Starbucks-Style Spinach Feta Breakfast Wrap

starbucks wrap
Leyla Shamayeva, MS, RD

Nutrition Highlights (per serving)

Calories 384
Fat 14g
Carbs 42g
Protein 24g
View All
Total Time 10 min
Prep 5 min, Cook 5 min
Servings 1

Enjoy a copycat Starbucks spinach, feta, and egg white breakfast wrap recipe with a bit of an added anti-inflammatory turmeric boost. The wrap is incredibly filling with 24 grams of protein and 10 grams of fiber. It leaves none of the good stuff out, not even the cream cheese, but does save you money and time waiting on line. You might not be able to finish the whole thing, so enjoy half!

Ingredients

  • 3 large egg whites
  • 1/4 teaspoon ground turmeric
  • 1/8 teaspoon ground black pepper
  • cooking spray
  • 2 cups spinach, chopped
  • 1 medium tomato, insides scooped out and remainder finely chopped
  • 1 burrito-size whole wheat tortilla (10 inches across)
  • 1 tablespoon plain low-fat cream cheese
  • 2 tablespoons crumbled feta cheese

Preparation

  1. In a small bowl, whisk together egg whites, black pepper, and turmeric.
  2. Coat a medium pan with a light layer of cooking spray, over medium heat. Add the eggs and let cook until the bottom sets, about two minutes. Flip to cook the other side, about half a minute, then remove from pan.
  3. Coat the pan with a light layer of cooking spray again, if needed. Add spinach to one side and tomato to the other. Let cook, keeping separate and stirring occasionally until spinach is slightly wilted (about two minutes) and tomatoes are cooked (about four minutes). Remove from pan.
  1. Spread out your tortilla on a large plate or cutting board. Spread on the cream cheese, leaving about an inch empty on all sides of the tortilla, then sprinkle the feta cheese on top. Arrange spinach and tomatoes over the feta.
  2. Fold the eggs into three and place towards one side of the tortilla. Fold over the top and bottom of the tortilla towards the center, then fold over the eggs towards the center and keep rolling tightly until you reach the other end.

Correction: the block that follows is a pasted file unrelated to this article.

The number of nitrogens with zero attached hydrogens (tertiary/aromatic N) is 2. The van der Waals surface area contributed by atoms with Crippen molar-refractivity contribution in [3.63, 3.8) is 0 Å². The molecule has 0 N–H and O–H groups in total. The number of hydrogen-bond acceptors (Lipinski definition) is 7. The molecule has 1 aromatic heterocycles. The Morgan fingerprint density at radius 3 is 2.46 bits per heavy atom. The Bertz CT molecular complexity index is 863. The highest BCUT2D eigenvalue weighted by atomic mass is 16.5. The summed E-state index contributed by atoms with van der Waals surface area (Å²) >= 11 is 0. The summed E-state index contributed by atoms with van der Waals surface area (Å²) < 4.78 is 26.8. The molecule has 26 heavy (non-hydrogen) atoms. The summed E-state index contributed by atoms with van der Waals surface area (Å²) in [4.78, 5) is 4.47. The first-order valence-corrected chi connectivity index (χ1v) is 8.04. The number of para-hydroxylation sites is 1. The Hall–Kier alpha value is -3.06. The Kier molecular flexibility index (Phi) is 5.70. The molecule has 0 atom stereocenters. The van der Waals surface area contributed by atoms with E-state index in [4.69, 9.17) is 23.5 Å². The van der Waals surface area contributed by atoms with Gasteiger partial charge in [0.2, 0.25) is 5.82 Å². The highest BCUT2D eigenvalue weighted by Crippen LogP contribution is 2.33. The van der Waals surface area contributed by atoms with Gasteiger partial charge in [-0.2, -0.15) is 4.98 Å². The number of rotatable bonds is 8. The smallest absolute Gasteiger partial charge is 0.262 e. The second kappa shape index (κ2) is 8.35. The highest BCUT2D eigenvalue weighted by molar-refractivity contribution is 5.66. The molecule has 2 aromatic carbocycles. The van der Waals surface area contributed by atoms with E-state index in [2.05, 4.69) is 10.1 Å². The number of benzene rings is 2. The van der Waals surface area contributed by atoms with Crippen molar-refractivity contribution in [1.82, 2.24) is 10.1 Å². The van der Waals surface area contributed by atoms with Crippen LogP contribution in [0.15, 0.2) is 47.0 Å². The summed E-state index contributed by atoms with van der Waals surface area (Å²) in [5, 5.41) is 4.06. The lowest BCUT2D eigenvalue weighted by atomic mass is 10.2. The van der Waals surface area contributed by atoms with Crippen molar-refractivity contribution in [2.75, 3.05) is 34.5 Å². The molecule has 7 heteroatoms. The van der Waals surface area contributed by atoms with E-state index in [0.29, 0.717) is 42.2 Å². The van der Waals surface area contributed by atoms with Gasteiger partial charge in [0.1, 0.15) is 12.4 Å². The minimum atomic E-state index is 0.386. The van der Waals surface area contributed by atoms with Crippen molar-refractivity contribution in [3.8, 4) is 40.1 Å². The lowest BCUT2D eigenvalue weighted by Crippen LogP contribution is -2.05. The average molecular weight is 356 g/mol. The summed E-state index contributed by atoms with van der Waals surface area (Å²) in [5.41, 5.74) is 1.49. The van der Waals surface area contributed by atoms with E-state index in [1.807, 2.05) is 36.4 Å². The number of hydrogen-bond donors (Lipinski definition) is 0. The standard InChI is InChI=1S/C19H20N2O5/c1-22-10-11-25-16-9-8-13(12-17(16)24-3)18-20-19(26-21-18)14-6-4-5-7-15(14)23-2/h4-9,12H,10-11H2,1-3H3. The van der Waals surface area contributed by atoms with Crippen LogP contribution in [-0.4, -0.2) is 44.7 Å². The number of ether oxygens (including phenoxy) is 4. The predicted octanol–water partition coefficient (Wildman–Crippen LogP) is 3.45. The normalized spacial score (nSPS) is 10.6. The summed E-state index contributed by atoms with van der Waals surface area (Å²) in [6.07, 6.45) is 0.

3. Return the wrap to the pan, seam side down. Heat over medium for three minutes on each side, until crisped up and golden brown. Cut in half and serve.

Ingredient Variations and Substitutions

You might come across varieties of vegetable-based tortillas when grocery shopping—spinach herb and tomato basil are two common ones. You can try these. Nutrition stats are similar and might even be more impressive in the vitamin and mineral section.

Ingredients call for egg whites to mimic the Starbucks classic.

Instead, you can omit the whites and use two large eggs. Egg yolks are good for you. Even though they provide cholesterol (which isn't as unhealthy to eat as we once thought), they're packed with choline, important for memory, heart, and liver health. Two eggs provide almost 70 percent of your daily target plus 14 percent of your recommended daily target for vitamin D, which not many whole foods contain.

Note that salt is omitted because the feta cheese provides plenty.

If you have them handy, you can swap in a tablespoon of finely diced sundried tomatoes for the whole tomato.

Use any green you have available or find on sale. Any variety of kale, for example, will fare well in this recipe.

Cooking and Serving Tips

Choose a firm tomato to reduce the amount of liquid in the final product. This will help avoid making the wrap soggy. Spoon out (and eat separately) as much of the liquid in the tomato as possible.

You can prepare this the night before, wrap in parchment or foil, and heat the next morning for breakfast (just don't put the foil in the microwave!). You'll save money and a trip to the store, plus get an added anti-inflammatory boost from the turmeric.

Nutrition Facts
Servings: 1
Amount per serving  
Calories 384
% Daily Value*
Total Fat 14g 18%
Saturated Fat 8g 40%
Cholesterol 25mg 8%
Sodium 803mg 35%
Total Carbohydrate 42g 15%
Dietary Fiber 10g 36%
Total Sugars 8g  
Includes 0g Added Sugars 0%
Protein 24g  
Vitamin D 0mcg 0%
Calcium 364mg 28%
Iron 4mg 22%
Potassium 1020mg 22%
*The % Daily Value (DV) tells you how much a nutrient in a food serving contributes to a daily diet. 2,000 calorie a day is used for general nutrition advice.

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